Kabiru, 53, spits onto the marshy, grimy tarmac beneath his rickety yellow mini-van, yanks his face mask off to wipe his watery nostrils with one hand, and stretches slimy palms above the passengers to hand the conductor behind him a crumpled mass of dirty bank notes for use as ‘change.’
His eyes are bloodshot and daring; and he reeks of cheap alcohol.
For the rest of the journey from Mile 2 to Oshodi in mainland Lagos, Kabiru leaves his mask hanging from his chin, while his nostrils and mouth are left open for all the droplets in the world.
Commuters wash hands preparatory to boarding the bus in Lagos (asorock)
“I need to be able to breathe well,” he yells in an angry tone to one passenger in a black, over-sized suit who points out that he’s using the mask the wrong way.
His conductor, a balding man in his 40s with a white singlet that has turned brown round the armpits from overuse, also leaves his mask hanging on his chin while calling out bus-stops for passengers who have been crammed onto wooden chairs as always, with no regard for the physical distancing protocol.
A bus conductor in Lagos complies with the face mask directive the right way (asorock)
Kabiru, his conductor and a host of other commercial drivers and conductors in Lagos, Nigeria’s most populous city and epicenter of the novel coronavirus, regard the mask as a decorative piece of clothing, only useful for averting the questioning gaze from law enforcement personnel who know no better.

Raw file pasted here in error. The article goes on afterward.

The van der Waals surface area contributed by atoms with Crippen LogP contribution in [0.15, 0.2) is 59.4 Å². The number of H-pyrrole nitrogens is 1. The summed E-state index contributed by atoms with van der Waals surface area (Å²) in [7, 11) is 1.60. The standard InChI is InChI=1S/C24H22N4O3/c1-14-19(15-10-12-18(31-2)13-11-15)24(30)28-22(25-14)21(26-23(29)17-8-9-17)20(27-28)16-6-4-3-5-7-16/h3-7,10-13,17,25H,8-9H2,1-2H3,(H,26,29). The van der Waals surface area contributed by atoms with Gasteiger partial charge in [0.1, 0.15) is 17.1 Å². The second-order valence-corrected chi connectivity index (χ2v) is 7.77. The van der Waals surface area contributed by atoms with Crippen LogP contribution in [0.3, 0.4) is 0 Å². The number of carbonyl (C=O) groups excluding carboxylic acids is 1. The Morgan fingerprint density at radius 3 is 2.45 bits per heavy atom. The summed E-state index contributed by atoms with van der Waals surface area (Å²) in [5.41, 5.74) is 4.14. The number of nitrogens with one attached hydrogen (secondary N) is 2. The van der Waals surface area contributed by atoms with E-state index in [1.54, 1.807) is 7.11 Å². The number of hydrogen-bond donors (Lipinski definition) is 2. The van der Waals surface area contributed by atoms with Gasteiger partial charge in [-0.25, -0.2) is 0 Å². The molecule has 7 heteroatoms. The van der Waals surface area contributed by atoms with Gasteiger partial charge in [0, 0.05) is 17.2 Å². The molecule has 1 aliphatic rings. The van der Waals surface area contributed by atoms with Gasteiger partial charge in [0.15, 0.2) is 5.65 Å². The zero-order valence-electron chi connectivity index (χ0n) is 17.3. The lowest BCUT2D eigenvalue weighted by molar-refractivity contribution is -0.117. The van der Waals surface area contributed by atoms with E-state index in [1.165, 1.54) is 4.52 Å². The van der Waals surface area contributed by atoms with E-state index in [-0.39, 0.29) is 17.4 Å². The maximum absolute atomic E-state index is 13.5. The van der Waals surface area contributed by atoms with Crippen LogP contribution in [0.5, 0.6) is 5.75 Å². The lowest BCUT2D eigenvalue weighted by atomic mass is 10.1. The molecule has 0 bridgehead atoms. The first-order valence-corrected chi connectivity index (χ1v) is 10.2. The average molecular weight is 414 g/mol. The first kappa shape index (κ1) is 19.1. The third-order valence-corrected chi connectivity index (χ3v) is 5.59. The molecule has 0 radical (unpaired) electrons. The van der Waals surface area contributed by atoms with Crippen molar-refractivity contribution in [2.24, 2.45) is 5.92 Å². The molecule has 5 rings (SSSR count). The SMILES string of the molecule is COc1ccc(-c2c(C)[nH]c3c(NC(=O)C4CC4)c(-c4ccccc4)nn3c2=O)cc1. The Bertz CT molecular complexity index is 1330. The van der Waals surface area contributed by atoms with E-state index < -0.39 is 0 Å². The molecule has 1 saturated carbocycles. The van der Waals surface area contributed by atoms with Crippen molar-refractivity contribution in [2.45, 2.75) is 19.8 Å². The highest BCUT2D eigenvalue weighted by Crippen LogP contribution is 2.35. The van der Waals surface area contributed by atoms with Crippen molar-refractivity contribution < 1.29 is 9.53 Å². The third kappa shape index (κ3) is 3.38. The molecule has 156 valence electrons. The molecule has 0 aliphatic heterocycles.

Most passengers who use commercial buses to get to workplaces or for regular commute round the city, also leave their noses and mouths hanging open, with the face mask hanging loosely from the chin.
This sight is also pretty common as you take a brisk walk past suburban dwellers on the mainland and island of a thrumming, densely populated city.
“I am not used to it just yet,” confesses Jide, a carpenter on Akerele street in Surulere. “It chokes the hell out of me,” he gesticulates furiously, before dipping a hand in a pocket of his dusty trousers to bring out a mask, a dirty piece of fabric, which he would go on to place on his chin.
Lagos Governor Babajide Sanwo-olu with a fitting face mask during visit to an isolation center (Lagos govt)
In April, Lagos Governor Babajide Sanwo-Olu announced that using the face mask would become mandatory in the weeks ahead, as confirmed cases of COVID-19 continue to spike in his city.
“Dear Lagosians, even as we observe the lockdown, we are kicking off #MaskUpLagos; the compulsory wearing of face masks in Lagos. Face masks help to protect us from droplets and secretions from coughing, sneezing etc, as not everyone that is infected (with COVID-19) will show symptoms,” the governor said.
Health protocols like physical and social distancing have also been repeatedly reeled out by federal and state governments around the country in a bid to curb the spread of the contagious virus.
Lagos bus driver gets his mask on (asorock)
While some commercial bus drivers are obeying the governor’s directives to operate at 60 percent capacity for the moment, Muyiwa, a conductor in the Ogba area of Lagos, says his bus is yet to comply and probably wouldn’t. “Will the governor pay us for the remaining seats? This is a business and they should understand that we make returns to the owners of the bus,” he says in Yoruba, his mask tied to one ear. “Ori e!”